Dandelions are more than just pesky weeds and were one of the plants sacred to the Goddess Hecate.
Dandelion greens are high in Vitamins A, K and C and also contain a significant amount of fiber and iron. Dandelions can make a valuable addition to the home herb or vegetable garden. While they prefer to be grown outdoors they are also happy with an indoor home.
Container – Dandelions have a long tap root so be sure to plant your dandelions in a deep pot or window box.
Soil – Prepare the container for your dandelions by adding compost or an all-purpose vegetable fertilizer to the soil. Though dandelions tend to grow well in even low-quality soil, they respond best to fertile soil.
Place the seeds 1/4 to 1/2 inch deep, spacing the seeds 2 to 3 inches apart. Dandelion seeds require a great deal of light to germinate, so do not cover the seeds with soil. Water your dandelion seeds lightly, keeping the top inch of soil moist but not wet. A plant mister makes an ideal watering can for the seeds as it allows you to soak the soil without moving the seeds. After watering cover with clear plastic wrap and wait for the seeds to germinate. After they have germinated and started to grow remove the plastic covering.
Thin out the seedlings after they grow their first pair of true leaves. If planted in a window box, pinch off the smaller specimens and keep enough of the larger seedlings spacing them between 10 and 12 inches apart.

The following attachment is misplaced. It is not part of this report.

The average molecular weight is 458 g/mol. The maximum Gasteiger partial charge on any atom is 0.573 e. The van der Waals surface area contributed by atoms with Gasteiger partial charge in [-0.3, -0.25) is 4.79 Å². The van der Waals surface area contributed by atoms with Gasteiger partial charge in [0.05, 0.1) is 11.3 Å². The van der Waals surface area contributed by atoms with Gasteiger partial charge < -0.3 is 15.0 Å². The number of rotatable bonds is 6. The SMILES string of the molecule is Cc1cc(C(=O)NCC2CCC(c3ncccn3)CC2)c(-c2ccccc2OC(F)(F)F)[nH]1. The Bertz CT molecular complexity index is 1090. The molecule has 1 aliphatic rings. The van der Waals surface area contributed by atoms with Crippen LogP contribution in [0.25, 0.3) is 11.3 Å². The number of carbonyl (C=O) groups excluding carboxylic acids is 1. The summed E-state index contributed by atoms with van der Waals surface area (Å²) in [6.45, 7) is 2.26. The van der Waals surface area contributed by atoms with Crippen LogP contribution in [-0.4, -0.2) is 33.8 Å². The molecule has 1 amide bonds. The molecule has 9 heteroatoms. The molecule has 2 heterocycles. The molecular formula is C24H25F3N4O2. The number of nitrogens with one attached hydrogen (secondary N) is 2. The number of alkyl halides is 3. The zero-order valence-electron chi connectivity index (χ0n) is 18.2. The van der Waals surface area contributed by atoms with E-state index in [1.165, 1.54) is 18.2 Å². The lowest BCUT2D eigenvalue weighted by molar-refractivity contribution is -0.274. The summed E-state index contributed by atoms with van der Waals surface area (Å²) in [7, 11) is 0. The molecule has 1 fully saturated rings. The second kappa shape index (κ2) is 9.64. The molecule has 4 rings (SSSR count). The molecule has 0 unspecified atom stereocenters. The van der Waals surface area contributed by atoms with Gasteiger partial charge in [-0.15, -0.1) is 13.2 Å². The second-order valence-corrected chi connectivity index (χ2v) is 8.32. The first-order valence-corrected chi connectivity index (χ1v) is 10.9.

Watering – Dandelions like their soil evenly moist but not soggy.
Light Requirements – Dandelions thrive best in full-sun areas. However, the hearty perennial plants can grow in virtually any moist environment. The use of grow lights helps indoor dandelions establish strong taproots and healthy leaves. Plant lights provide better lighting than window lighting or traditional tungsten lighting used in homes. The plant lights mimic full-sun conditions, enabling dandelions to grow indoors successfully.
Lore – As a consequence of their usefulness and bright color most of the symbols and myths surrounding them are positive. But, dandelions can also be symbols of grief and the passion of Christ in theological symbolism as well as being one of the bitter herbs of the Passover.
According to Scott Cunningham, author of over thirty books on herbs and Wicca, Dandelion is said to increase psychic abilities when taken as a tea. A tea of the roots left steaming and placed beside the bed will call spirits. Dandelion buried in the northwest corner of the house will bring favorable winds.
Another folk legend is that you can send a message to another person by visualizing your message as blow on the snowy white seed head. Others use sachets of dandelion matter for psychic dreaming and good luck.
Woven into a wedding bouquet, they are meant to be good luck for a newly married couple. When dandelions appear in dreams, they are thought to represent happy unions.
They are also considered to be symbols of hope, summer and childhood. For instance, the tallest dandelion stalk that a kid could find in the early spring will show how much taller he or she will grow in the coming year.
If you blow on a white dandelion head and every seed scatters then you are loved. If some seeds still cling to the stalk, you’re out of luck. Also, it’s said that if you make a wish right before blowing on dandelion, your wish just might come true. Others claim that the number of seeds remaining are how many years you have left to live.